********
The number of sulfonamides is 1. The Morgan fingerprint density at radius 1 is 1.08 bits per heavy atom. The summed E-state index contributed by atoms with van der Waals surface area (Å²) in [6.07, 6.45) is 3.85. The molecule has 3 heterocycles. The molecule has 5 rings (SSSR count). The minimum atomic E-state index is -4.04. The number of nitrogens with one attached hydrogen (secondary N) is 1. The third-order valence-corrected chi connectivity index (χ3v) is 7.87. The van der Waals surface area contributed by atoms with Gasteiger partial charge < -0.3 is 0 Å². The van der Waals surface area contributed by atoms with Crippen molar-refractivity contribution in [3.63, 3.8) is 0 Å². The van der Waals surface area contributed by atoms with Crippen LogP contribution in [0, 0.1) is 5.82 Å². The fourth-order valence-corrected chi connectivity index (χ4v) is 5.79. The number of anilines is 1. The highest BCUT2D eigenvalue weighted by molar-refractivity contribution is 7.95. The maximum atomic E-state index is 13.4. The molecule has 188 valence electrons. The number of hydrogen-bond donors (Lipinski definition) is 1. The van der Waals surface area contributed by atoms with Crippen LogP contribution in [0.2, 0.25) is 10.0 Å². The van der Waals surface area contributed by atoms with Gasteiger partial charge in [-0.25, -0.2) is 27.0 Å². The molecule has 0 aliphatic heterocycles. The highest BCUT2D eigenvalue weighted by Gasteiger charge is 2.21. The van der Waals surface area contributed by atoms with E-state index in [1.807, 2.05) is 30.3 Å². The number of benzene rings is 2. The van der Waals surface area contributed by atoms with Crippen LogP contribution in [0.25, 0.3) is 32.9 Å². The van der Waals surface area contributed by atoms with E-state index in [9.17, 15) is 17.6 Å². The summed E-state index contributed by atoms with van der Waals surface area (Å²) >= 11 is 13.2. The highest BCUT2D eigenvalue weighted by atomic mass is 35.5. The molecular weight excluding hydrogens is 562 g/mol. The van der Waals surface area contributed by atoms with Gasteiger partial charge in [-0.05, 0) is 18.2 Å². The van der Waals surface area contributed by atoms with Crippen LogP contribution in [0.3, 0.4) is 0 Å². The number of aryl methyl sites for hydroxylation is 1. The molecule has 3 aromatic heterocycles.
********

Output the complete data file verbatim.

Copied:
The number of sulfonamides is 1. The Morgan fingerprint density at radius 1 is 1.08 bits per heavy atom. The summed E-state index contributed by atoms with van der Waals surface area (Å²) in [6.07, 6.45) is 3.85. The molecule has 3 heterocycles. The molecule has 5 rings (SSSR count). The minimum atomic E-state index is -4.04. The number of nitrogens with one attached hydrogen (secondary N) is 1. The third-order valence-corrected chi connectivity index (χ3v) is 7.87. The van der Waals surface area contributed by atoms with Gasteiger partial charge < -0.3 is 0 Å². The van der Waals surface area contributed by atoms with Crippen molar-refractivity contribution in [3.63, 3.8) is 0 Å². The van der Waals surface area contributed by atoms with Crippen LogP contribution in [0, 0.1) is 5.82 Å². The fourth-order valence-corrected chi connectivity index (χ4v) is 5.79. The number of anilines is 1. The highest BCUT2D eigenvalue weighted by molar-refractivity contribution is 7.95. The maximum atomic E-state index is 13.4. The molecule has 188 valence electrons. The number of hydrogen-bond donors (Lipinski definition) is 1. The van der Waals surface area contributed by atoms with Crippen LogP contribution in [0.2, 0.25) is 10.0 Å². The van der Waals surface area contributed by atoms with Gasteiger partial charge in [-0.25, -0.2) is 27.0 Å². The molecule has 0 aliphatic heterocycles. The highest BCUT2D eigenvalue weighted by Gasteiger charge is 2.21. The van der Waals surface area contributed by atoms with E-state index in [1.807, 2.05) is 30.3 Å². The number of benzene rings is 2. The van der Waals surface area contributed by atoms with Crippen LogP contribution in [0.25, 0.3) is 32.9 Å². The van der Waals surface area contributed by atoms with E-state index in [9.17, 15) is 17.6 Å². The summed E-state index contributed by atoms with van der Waals surface area (Å²) >= 11 is 13.2. The highest BCUT2D eigenvalue weighted by atomic mass is 35.5. The molecular weight excluding hydrogens is 562 g/mol. The van der Waals surface area contributed by atoms with Gasteiger partial charge in [-0.05, 0) is 18.2 Å². The van der Waals surface area contributed by atoms with Crippen LogP contribution in [0.3, 0.4) is 0 Å². The number of aryl methyl sites for hydroxylation is 1. The molecule has 3 aromatic heterocycles.